Table 3

Chemotherapy: ovarian cancer

High62 Medium62 Low62
For advanced ovarian cancer, neoadjuvant chemotherapy may be preferred to primary cytoreductive surgery and be effective in delaying surgery and inpatient hospitalization7 14–16 Interval surgery may then follow if local capacity permits, or in some centers clinicians may consider continuing to six cycles to delay surgery7 15 51
Patients should undergo at least two new cycles of chemotherapy after their surgery.15
Test for Breast Cancer Antigen (BRCA) mutations, germline and somatic so that patients may access poly ADP ribose polymerase inhibitors
Poly ADP ribose polymerase inhibitors should be started at the end of chemotherapy, if possible, patients may access Poly ADP ribose polymerase inhibitors before the opportunity for surgery arises7 16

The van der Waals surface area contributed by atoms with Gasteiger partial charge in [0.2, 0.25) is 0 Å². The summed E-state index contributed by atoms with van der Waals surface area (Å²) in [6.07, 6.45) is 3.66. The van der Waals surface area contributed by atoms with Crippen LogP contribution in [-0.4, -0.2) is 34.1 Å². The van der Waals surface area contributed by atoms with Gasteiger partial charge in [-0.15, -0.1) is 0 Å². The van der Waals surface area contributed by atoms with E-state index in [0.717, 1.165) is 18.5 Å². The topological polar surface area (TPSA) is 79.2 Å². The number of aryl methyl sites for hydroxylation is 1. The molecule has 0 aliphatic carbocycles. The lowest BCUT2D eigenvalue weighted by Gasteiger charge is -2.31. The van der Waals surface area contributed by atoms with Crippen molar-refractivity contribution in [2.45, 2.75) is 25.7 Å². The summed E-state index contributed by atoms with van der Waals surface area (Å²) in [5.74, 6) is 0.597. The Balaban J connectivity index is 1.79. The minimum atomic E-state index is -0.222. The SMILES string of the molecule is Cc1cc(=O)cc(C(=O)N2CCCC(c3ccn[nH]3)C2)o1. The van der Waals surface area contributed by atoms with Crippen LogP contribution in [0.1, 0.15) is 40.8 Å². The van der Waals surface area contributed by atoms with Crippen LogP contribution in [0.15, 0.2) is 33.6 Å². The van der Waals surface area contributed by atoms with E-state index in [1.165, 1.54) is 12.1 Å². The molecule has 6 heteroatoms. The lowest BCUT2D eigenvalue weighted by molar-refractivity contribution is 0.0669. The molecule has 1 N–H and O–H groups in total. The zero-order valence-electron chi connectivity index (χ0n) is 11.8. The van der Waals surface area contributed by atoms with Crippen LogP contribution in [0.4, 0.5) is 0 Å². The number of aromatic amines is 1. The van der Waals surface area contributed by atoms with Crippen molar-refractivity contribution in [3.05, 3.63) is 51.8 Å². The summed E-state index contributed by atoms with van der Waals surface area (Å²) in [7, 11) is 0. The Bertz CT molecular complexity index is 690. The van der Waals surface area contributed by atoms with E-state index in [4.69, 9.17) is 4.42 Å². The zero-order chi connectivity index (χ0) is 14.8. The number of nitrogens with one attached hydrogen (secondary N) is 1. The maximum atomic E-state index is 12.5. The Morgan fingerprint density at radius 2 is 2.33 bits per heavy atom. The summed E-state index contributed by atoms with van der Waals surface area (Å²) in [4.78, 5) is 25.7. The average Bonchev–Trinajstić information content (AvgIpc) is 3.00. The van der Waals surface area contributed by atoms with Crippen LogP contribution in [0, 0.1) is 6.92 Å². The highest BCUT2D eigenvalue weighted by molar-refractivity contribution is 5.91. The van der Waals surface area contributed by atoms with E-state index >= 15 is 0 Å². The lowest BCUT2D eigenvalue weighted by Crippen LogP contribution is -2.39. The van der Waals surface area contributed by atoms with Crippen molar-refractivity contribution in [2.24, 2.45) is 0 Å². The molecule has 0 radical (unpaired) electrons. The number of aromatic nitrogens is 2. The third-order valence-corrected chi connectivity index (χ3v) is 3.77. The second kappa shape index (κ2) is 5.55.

Consider the routine use of Filgrastim (granulocyte colony stimulating factor) to reduce the incidence of neutropenia in patients receiving combination therapy7
Malignant germ cell tumors high priority if requiring chemotherapy49
Chemotherapy for platinum-sensitive relapse should be considered for symptomatic patients and delayed where possible for asymptomatic patients7 16 Chemotherapy for non-serous, non-endometrioid ovarian cancers and low-grade cancers offers limited benefit and adjuvant chemotherapy in these patients is of lower priority Consider hormonal therapy (letrozole, anastrozole, tamoxifen)7 8
Maintenance bevacizumab used with caution as it has low survival benefit and may be associated with a higher risk of bowel perforation7
Following up-front adjuvant chemotherapy; consideration may be given to oral maintenance therapy, such as PARPi, as maintenance intravenous therapy requires repeated visits to the hospital51,16